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It can be a double-edged sword for a screenwriter to find themselves suddenly "hot," because with that heat comes a certain degree of expectation, and considering how little control writers really have over the end result of their labors, you can do everything right and still end up with your head on the chopping block once a film is actually finished.
Take Will Beall, for example. So far, that first trailer for "Gangster Squad" is fairly persuasive, and the script garnered enough buzz that every young actor in Hollywood was fighting to get cast in the ensemble period piece. Warner Bros. obviously had a good experience with Beall overall because they hired him to write their "Lethal Weapon" reboot, and they also have him hard at work trying to finally solve "Logan's Run" for Nicolas Winding Refn and Ryan Gosling. Beall's been annointed by the studio, so it is little wonder that they have turned to him to help figure out a project that may well be the single most important in-development project at Warner Bros. right now.
Like "Logan's Run," there have been many attempts at making a "Justice League" movie over the last decade or so, and all of those attempts have failed. At one point, George Miller actually had WETA hard at work on costumes and effects tests, and they got as far as casting folks like Common as the Green Lantern, Armie Hammer as Batman, and Adam Brody as the Flash. While that cast has always had good things to say about the film they almost made and the WETA team seemed heartbroken that they weren't going to get to do some of the more radical things they had planned, I've also talked to many people who were baffled by the script and who felt that Warner Bros. dodged a bullet when they didn't make it.
Whatever the case, I'm guessing they're going to start over with development now that Will Beall has been brought on to write a "Justice League" film, and that "The Avengers" is going to be a big part of the conversation they have in the weeks and months ahead. If Warner hopes to have even one small part of the impact that "The Avengers" did with their "Justice League," they're going to have to hope they get all the characters right. After all, their ability to spin off The Flash, Wonder Woman, or even a new version of Batman is going to be depend largely on how well the public reacts to this new version of the characters, and they all need to make an impression for this to work.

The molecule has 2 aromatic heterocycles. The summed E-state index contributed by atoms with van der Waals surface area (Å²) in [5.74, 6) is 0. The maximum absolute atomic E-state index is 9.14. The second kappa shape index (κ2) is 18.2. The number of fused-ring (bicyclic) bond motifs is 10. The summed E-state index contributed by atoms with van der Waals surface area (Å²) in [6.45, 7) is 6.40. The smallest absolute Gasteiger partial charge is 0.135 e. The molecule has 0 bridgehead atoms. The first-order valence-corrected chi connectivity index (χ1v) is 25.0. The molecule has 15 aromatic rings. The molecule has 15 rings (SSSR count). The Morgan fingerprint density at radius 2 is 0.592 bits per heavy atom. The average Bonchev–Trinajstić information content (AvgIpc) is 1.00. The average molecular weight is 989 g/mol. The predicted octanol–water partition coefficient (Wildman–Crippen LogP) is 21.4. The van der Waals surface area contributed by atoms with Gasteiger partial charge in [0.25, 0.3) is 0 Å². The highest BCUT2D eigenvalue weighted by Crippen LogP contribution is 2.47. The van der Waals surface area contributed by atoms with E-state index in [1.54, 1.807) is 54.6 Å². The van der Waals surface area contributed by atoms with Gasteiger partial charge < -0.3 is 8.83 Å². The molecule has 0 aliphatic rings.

I don't envy Warner with their DC projects right now. Marvel has pretty much consistently spanked them for the last few years, and while "The Dark Knight Rises" looks great and I'm hearing some really intriguing things about "Man Of Steel," those films also benefit from having strong voices like Zack Snyder and Christopher Nolan in the mix. You can't just throw money at a problem like "Justice League." It's going to take a filmmaker who is deeply passionate about the project and a script that manages to serve its many masters well.
Good luck, Mr. Beall. You're going to need it.